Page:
The great Queen Naptera of the land of Egypt speaks thus: Speak to my sister Puduhepa, the Great Queen of the Hatti land. I, your sister, (also) be well!! May your country be well. Now, I have learned that you, my sister, have written to me asking after my health. … You have written to me because of the good friendship and brotherly relationship between your brother, the king of Egypt, The Great and the Storm god will bring about peace, and he will make the brotherly relationship between the Egptian king, the Great King, and his brother, the Hatti King, the Great King, last for ever… See, I have sent you a gift, in order to greet you, my sister… for your neck (a necklace) of pure gold, composed of 12 bands and weighing 88 shekels, coloured linen maklalu-material, for one royal dress for the king… A total of 12 linen garments.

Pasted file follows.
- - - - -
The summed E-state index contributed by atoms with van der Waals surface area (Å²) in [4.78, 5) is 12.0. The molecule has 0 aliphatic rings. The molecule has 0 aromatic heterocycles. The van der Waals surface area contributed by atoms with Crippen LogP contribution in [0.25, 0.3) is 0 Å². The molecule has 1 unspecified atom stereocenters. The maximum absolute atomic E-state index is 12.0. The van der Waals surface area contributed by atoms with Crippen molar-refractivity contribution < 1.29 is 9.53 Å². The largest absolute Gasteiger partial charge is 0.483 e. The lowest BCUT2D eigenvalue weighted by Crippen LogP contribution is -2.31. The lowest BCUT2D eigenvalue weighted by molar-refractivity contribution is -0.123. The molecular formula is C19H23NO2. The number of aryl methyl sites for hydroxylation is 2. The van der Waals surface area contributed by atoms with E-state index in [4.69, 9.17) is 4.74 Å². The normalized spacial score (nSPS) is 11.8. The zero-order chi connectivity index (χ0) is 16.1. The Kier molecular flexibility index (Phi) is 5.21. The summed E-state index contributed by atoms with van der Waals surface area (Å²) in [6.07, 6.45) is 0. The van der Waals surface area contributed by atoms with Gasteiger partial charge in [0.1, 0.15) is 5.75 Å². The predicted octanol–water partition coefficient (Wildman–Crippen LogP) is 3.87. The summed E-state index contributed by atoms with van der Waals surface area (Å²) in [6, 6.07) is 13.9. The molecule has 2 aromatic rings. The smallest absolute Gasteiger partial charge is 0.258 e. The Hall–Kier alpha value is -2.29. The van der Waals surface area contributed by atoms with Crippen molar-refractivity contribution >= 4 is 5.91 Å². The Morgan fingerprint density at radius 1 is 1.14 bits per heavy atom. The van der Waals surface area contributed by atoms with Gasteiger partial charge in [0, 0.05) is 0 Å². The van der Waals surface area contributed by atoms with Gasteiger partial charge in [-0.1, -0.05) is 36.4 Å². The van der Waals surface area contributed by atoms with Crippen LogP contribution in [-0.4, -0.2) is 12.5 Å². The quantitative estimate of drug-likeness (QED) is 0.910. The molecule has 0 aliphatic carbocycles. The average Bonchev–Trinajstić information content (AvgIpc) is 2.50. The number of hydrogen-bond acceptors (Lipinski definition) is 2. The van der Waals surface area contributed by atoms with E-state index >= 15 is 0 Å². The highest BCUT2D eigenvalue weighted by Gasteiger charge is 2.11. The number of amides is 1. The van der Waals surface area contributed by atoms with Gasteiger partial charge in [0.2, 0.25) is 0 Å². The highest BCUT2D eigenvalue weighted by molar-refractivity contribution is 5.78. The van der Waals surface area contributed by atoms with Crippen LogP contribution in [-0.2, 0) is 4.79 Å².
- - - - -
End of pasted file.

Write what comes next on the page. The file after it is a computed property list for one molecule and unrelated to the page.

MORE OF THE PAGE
In keeping with a tradition followed by her predecessors, Tiye and Nefertiti, Nefertari was worshipped as a goddess.  The Greeks saw a very sharp division between the divine and the human: gods and goddesses could live for ever; men and women could not.  To the Ancient Egyptians almost everyone could enjoy immortality under the right circumstances, so they saw no difficulty in the idea of partial divinity.  Nefertari was pictured as the goddess Hathor in a temple at Abu Simbel, located in Nubia, some 40 miles north of the Second Cataract.  It is unlikely that she was worshipped anywhere else, nor is it likely that anyone outside of the temple gave much thought to the possibility that Nefertari might be a goddess.